“We’d probably go 230, 240 miles an hour. The cars would take off, literally, like rocket ships.”
Earlier this year, NASCAR driver Josh Wise got the sponsorship of a lifetime. Always-enthusiastic proponents of Dogecoin—that dog-meme-themed cryptocurrency that’s often freely handed around the Internet as tips—decided to front the bill for the Aaron’s 499 race at Talladega Superspeedway, which starts Sunday at 1:00 EST on Fox.
That means a convergence of two very different subcultures. Millions of NASCAR fans are going to marvel at a Shiba Inu-themed car, and a number of curious dogecoiners are going to be tuning in to watch their first race. Wise talked with the Daily Dot before leaving for his preliminary qualifying race Saturday—about what to watch for Sunday, the difficulties of explaining Dogecoin to the public, and how awesome it is to have a car with “much draft” written in Comic Sans on the back of your racecar.
I see you on Reddit from time to time, and the dogecoiners on Reddit sure love to tip. How much Dogecoin do you have at this point?
I actually checked earlier in the week. It was like over $100. [Well over 200,000 XDG]
There’s so many Dogecoin and meme folks who are gonna be tuning in Sunday who have no idea what to watch for in a NASCAR race. What should they expect?
It’s gonna be a perfect race for people to watch for the first time. It’ll start off with guys being kind of aggressive, trying to settle into their positions where they feel comfortable. The way this race unfolds is a little more simple than a typical race, because the draft is such an equalizer. Pretty much 90 percent of the cars are going to be in one big group on the track. You’re gonna be able to see almost everybody, what’s going on, and everybody’s gonna be using similar pit strategy. It’s not gonna be very confusing. I think that people can just put their feet up and enjoy the race.
Does that mean Talladega is different from other NASCAR tracks?
Basically, Daytona and Talladega are the biggest tracks we run, at 2.5 miles. We run restrictor plates on our cars, because if we didn’t have them, we’d probably go 230, 240 miles an hour. The cars would take off, literally, like rocket ships at that point, and crash. So they put restrictor plates on the car to slow them down, and that has a way of bunching the pack up. With the restrictor plates on, we never have to let off [the gas]. Everybody goes full throttle around the track.
What happens is stronger cars will be up in the front of the pack, but that kind of sets a big hole in the air. That’s the limiting factor, the resistance of the air on the car, so all the other cars can always catch up. No one can ever break away, break out, and pull ahead. So on the last lap, it’ll be like a congested interstate, where you have three lanes of ten cars. If one of those lanes just pulls a stronger run, you can be in 30th on that outside lane, and in one lap, if that lane gets a run and clears the other lanes, you can pass.
How do you strategize for that?
Something that’s interesting about this place is you can be OK running 28th place on the last of the lap, because of the lanes move, how the draft works. You’ll see really good guys like Jimmie Johnson, Tony Stewart, Kevin Harvick, they’ll drop back to the back and ride around in last place for the whole race, just so they don’t risk getting caught in a crash. And you’ll see them kind of time their pit stop strategy to propel them to the front. There’ll be a lot of different strategies as far as that goes. It’ll be an interesting race for sure.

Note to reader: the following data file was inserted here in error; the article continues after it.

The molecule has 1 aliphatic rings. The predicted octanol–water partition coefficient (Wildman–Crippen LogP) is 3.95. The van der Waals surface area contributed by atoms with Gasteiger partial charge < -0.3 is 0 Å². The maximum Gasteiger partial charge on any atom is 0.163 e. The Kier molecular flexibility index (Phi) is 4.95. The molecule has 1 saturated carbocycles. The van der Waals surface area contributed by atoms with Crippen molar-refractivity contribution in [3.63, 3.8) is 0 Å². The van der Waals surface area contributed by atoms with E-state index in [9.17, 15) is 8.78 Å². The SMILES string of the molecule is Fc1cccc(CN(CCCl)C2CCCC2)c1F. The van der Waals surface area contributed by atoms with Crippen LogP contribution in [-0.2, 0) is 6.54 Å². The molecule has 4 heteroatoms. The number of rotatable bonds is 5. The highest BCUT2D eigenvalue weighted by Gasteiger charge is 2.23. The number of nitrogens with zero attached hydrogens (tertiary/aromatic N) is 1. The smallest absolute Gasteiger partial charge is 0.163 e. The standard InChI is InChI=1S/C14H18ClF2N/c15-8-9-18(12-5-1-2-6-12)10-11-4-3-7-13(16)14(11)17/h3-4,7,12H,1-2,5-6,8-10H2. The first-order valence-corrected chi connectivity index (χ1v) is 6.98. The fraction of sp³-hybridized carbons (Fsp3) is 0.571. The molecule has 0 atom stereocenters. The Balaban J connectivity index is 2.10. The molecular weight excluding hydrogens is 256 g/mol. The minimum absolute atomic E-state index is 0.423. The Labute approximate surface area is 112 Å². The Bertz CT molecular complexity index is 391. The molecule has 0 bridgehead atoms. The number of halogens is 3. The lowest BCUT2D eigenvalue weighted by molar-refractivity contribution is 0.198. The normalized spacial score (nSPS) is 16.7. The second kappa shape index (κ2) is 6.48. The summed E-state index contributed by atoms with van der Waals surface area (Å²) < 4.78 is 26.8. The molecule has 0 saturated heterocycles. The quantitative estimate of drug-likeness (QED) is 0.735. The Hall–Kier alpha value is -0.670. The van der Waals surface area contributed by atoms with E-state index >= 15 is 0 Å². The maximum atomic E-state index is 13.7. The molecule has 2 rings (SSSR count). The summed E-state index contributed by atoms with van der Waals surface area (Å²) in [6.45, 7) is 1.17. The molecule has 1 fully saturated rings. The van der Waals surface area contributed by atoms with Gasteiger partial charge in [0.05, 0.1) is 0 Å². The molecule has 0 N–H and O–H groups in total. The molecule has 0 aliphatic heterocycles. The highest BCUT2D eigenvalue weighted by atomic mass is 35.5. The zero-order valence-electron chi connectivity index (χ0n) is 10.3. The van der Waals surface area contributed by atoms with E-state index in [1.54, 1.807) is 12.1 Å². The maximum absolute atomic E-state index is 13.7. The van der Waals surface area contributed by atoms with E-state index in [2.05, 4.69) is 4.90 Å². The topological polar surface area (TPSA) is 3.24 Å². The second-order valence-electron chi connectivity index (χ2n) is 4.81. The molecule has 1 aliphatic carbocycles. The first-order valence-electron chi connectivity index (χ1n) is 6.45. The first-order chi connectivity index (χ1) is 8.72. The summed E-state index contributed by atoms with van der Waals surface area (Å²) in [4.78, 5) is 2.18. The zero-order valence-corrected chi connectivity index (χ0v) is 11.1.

What should we expect to see from you?
It’s gonna be a little from the hip. If we qualify better and we start towards the front, we’ll probably stay towards the front. If we qualify a little worse and start towards the back, we probably won’t be too aggressive in trying to race to the front, because a lot of times there’s not a whole lot to accomplish there. [Note: Wise went on to qualify 36th out of 43 a few hours after this interview.] We could be running fifth one lap and the next be running 25th, and there’s a lot of risk involved in migrating from those positions. Sometimes you’re better off just hanging out, chilling out, and letting things unfold till the end of the race, and then going for it.
What’s it like explaining Dogecoin on the NASCAR circuit?
I probably literally explained it 100 times already this weekend, because people are really curious. It’s hard, especially in interviews, to really explain it properly, because it’s really so beyond what people are dealing with right now. It’s been a challenge. I try to relate it to electronic cash, but then people still don’t grasp it. They’re like ‘well how is it cash?’ but they have all kinds of followup questions. Which is great; that’s what we’re here for.
How pleased were you with your shibe-themed car design, especially the back?
I think it’s so awesome. I was sitting with my crew yesterday and someone sent me a picture of the back of our car, and it’s just that Shiba Inu. I was like, that’s the most awesome rear end of a car I’ve ever seen. It’ll be good to talk to some of the [other drivers] after the race, see what they thought about the Shibe.
Photo via royal_broil (CC BY SA 2.0) | Remix by Jason Reed